Building school-based cardiovascular health promotion capacity in youth: a mixed methods study
Woodgate, Roberta L
Sigurdson, Corey M
MetadataShow full item record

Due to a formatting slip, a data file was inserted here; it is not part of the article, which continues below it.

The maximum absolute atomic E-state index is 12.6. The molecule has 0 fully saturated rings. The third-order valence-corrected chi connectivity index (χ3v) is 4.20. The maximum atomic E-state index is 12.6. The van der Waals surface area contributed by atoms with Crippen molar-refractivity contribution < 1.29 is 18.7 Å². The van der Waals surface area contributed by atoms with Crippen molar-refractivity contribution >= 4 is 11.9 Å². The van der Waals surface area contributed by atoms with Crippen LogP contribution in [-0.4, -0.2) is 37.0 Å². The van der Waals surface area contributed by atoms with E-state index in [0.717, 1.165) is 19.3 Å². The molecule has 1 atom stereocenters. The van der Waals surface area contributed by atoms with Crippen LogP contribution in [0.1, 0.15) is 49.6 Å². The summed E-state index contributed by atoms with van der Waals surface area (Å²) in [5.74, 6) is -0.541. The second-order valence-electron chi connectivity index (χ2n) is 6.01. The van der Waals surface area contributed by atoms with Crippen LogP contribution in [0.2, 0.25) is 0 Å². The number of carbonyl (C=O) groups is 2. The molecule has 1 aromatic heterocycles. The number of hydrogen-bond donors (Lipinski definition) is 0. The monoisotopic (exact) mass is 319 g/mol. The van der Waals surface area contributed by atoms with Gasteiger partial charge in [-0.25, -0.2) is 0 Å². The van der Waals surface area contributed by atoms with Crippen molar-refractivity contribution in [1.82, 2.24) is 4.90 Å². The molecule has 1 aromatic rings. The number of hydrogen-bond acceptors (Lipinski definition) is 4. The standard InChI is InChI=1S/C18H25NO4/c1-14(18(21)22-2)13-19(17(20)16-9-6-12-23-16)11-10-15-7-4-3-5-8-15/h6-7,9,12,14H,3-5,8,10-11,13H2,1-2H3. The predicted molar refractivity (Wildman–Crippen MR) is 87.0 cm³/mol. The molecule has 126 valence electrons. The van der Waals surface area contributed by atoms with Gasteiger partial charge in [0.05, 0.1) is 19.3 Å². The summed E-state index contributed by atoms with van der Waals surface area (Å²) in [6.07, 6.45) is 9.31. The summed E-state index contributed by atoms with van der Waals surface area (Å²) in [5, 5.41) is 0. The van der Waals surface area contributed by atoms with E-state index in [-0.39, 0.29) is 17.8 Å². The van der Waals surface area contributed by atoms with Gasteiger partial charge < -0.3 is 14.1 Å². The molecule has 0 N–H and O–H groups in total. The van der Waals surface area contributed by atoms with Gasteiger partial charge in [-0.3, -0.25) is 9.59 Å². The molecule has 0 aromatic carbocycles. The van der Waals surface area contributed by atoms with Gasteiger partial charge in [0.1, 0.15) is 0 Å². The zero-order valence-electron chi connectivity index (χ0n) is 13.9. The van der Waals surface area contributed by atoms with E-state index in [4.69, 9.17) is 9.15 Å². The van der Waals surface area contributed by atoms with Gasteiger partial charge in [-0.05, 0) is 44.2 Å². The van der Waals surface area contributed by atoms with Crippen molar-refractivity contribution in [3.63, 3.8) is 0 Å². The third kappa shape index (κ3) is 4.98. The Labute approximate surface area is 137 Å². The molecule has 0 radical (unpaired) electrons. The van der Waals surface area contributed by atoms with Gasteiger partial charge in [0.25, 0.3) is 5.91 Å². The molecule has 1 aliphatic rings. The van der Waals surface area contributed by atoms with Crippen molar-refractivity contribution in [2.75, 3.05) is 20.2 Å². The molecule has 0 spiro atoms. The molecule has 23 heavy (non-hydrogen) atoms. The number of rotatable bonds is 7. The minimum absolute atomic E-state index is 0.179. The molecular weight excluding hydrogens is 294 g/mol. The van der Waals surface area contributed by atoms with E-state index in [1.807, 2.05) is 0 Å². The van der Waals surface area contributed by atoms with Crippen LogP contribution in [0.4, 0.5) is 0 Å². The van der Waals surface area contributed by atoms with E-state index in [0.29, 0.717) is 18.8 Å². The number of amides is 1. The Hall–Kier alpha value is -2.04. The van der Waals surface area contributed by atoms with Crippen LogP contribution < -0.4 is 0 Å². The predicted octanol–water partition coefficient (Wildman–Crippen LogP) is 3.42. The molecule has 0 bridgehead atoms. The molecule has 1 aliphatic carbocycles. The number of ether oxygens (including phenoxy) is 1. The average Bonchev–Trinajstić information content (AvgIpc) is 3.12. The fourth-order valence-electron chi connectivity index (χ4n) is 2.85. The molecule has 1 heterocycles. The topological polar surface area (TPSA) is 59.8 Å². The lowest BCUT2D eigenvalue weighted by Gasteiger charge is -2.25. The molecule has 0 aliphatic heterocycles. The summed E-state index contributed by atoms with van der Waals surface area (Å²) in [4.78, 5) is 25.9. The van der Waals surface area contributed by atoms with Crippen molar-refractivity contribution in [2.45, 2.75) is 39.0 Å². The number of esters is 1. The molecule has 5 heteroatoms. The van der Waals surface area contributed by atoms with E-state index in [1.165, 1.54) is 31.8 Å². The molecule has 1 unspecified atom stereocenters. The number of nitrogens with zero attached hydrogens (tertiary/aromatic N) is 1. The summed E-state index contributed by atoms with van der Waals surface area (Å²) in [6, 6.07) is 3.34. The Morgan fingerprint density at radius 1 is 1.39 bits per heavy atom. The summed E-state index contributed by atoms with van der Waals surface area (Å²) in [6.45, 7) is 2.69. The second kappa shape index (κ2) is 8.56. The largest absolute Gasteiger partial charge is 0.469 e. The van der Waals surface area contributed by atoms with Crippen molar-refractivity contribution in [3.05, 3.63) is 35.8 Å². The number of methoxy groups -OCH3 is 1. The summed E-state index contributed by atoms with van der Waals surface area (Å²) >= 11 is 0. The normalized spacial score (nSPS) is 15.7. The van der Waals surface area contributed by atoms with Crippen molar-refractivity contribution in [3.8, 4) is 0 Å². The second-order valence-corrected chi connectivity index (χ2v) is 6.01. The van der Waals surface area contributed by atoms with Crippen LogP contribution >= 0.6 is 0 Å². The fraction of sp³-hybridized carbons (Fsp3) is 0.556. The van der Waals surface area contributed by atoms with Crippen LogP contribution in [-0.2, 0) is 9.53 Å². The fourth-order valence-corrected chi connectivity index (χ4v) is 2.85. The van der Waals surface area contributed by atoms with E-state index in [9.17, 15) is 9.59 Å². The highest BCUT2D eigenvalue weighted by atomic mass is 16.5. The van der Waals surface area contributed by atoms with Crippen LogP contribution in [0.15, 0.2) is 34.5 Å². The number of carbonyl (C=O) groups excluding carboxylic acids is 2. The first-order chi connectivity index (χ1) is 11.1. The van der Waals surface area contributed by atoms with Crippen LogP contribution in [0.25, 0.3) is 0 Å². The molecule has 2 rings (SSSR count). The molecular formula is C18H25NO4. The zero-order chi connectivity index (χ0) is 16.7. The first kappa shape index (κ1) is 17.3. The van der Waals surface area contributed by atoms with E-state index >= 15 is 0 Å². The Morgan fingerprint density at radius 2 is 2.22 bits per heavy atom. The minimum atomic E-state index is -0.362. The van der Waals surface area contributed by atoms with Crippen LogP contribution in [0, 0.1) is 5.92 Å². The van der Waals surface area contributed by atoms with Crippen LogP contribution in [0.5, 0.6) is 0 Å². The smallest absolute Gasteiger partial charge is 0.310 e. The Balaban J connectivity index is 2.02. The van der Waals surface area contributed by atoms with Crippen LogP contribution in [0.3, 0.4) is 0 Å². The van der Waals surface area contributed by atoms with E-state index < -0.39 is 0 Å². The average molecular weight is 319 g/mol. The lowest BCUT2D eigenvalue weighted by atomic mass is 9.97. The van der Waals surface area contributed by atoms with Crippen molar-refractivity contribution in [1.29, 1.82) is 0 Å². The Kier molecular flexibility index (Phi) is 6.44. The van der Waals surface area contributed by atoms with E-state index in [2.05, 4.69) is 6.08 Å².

Abstract Background Essential to building cardiovascular health promotion capacity in youth, which extends into adulthood, are approaches that seek to empower, educate, and support. The Five Cs model of positive youth development (PYD) guided this study. This model represents the ability of youth to develop competence, confidence, connection, character, and caring when given the appropriate resources. The purpose of this two-year school-based feasibility study was to determine if providing a research intervention in the form of education, empowerment, and support build youth’s capacity for cardiovascular health promotion. Methods A mixed methods case study design was used to evaluate the process, and outcome of a youth-led cardiovascular health promotion program. Twenty-six youth aged 12–13 years from a Canadian middle school took part in the study. Youth participating in this study planned, implemented, and monitored cardiovascular health promotion activities in four areas: smoking, physical inactivity, nutrition and obesity. Qualitative data was collected from the youth participants using three focus groups and individual reflective journals. Quantitative data was collected with the PYD.2, a self-report questionnaire that assesses positive youth development and consists of 5 subscales: character, competence, caring, connection, and confidence. The participants completed the PYD before and after the program to determine if there were any changes in PYD scores after the intervention. The quantitative data was analyzed using paired samples t-tests, and the qualitative data was analyzed using constant comparative analysis. Results While the PYD scores showed no significant changes, the qualitative findings confirmed that the youth acquired increased awareness and understanding of cardiovascular health promotion initiatives. Four themes emerged from the qualitative data, (1) doing the right thing, (2) wanting to make a change, but feeling constrained, (3) I get it, and (4) The project has changed me! The intervention was found to be acceptable and feasible for the youth participants and their school. Conclusions The contributions of this study were twofold. It generated evidence to support integrating positive youth development strategies into cardiovascular health promotion programs. Secondly, this study determined that the research intervention improved the participants’ knowledge and attitudes about cardiovascular health and were suitable for further implementation and testing.